Arm Lift: Your Questions Answered

Saggy upper arms are something that commonly occur with age, but they can also be caused by weight loss.

To be left with so-called bingo wings when you’ve worked so hard on your figure is especially disheartening. If you’ve given up on the gym and are wondering about arm lift surgery, read on for answers to our top 10 most frequently asked questions...

Arm Lift: Your Questions Answered

Improvements in skin tone and texture can be achieved through non-surgical treatments like Venus Legacy, which triggers the production of collagen via radiofrequency. However, if you have significant amounts of loose skin and fatty tissue, this treatment alone won’t be enough to combat the problem. Venus legacy can be used to great effect following an arm lift to really tighten and tone the upper arm skin.

If you have fatty deposits on your upper arms but tight skin you could be a candidate for liposuction. If, on the other hand, you have excess fat and lax skin, liposuction would not be sufficient. This is because liposuction has little effect on the elasticity of the skin. You would therefore be left with hanging arm skin.

A mini arm lift is a procedure with a shorter incision that is hidden in the armpit area, however not all patients are suitable candidates. When loose skin is confined to the upper arm, near or in the armpit, this technique can be used, but it will not produce much improvement in patients with laxity throughout the entire upper arm. In that case a full brachioplasty (arm lift) is the best option.

A full arm lift involves making two incisions; one horizontally in the armpit and one vertically, which extends from the armpit to the elbow (exact length varies depending on how much excess skin is to be removed). The incision is placed on the inner arm, in the groove between the biceps and triceps, so that the scar is hidden when the arms are down. Your scar will fade over time, but its visibility will depend on your skin colouring and individual healing capacity.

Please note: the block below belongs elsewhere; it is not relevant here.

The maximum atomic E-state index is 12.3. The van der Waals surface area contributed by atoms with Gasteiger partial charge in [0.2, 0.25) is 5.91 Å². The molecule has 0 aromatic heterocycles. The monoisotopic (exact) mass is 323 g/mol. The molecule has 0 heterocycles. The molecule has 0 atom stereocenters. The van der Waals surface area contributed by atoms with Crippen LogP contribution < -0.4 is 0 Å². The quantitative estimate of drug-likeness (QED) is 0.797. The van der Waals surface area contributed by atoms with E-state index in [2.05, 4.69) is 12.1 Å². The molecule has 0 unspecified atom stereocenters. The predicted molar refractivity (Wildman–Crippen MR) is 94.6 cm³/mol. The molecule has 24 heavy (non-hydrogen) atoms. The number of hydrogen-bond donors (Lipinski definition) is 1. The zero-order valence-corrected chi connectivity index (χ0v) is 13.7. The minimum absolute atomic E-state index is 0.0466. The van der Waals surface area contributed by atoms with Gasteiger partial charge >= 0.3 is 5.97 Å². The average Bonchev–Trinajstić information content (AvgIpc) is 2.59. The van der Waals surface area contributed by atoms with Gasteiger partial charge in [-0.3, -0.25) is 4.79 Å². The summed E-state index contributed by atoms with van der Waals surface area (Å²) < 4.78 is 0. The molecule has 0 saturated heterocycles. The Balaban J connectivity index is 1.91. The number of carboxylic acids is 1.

Tightening the skin via an arm lift will help to correct the crepey appearance. However, the trade off of having a scar may not be worth it if you do not have significant amounts of excess skin. Skin quality can be improved via non-surgical treatments such as radiofrequency and mild chemical peels.

A standard arm lift does not address sagging skin on the forearms. The procedure can be modified to include a forearm lift, however this will involve an additional incision on the inner forearm. A forearm lift can also be performed in isolation, but patients with loose forearm skin generally have loose upper arm skin as well. Hence, it is more common to combine the procedures.

If you decide to undergo an arm lift, an area of skin on your upper arm will be surgically removed, along with any stretch marks present on that skin. However, the stretch marks outside of the surgical excision area will still be there. Their appearance can be improved with skin resurfacing treatments such as Venus Viva.

If the sagging is caused by excess fat around the elbow, isolated elbow liposuction may be sufficient. If it is caused by loose skin, you probably also have laxity of the upper arm skin and a full arm lift is the best option. The arm lift will be modified to tackle the loose elbow skin, with a crescent incision placed above the elbow.

Arms lifts are usually performed as an outpatient surgery (you go home after surgery), in just a few hours. There is relatively minimal discomfort associated with the procedure and, if you have a desk job, you may return to work in a few days. If your job is physical, however, you may need to factor in several weeks off. Heavy lifting should be avoided for six weeks.

The results of an arm lift are permanent. However, your body will continue to age, including your skin. This means you may develop loose skin in the future, albeit far less significant. You will need to avoid considerable weight gain and weight loss post-surgery to maintain the results.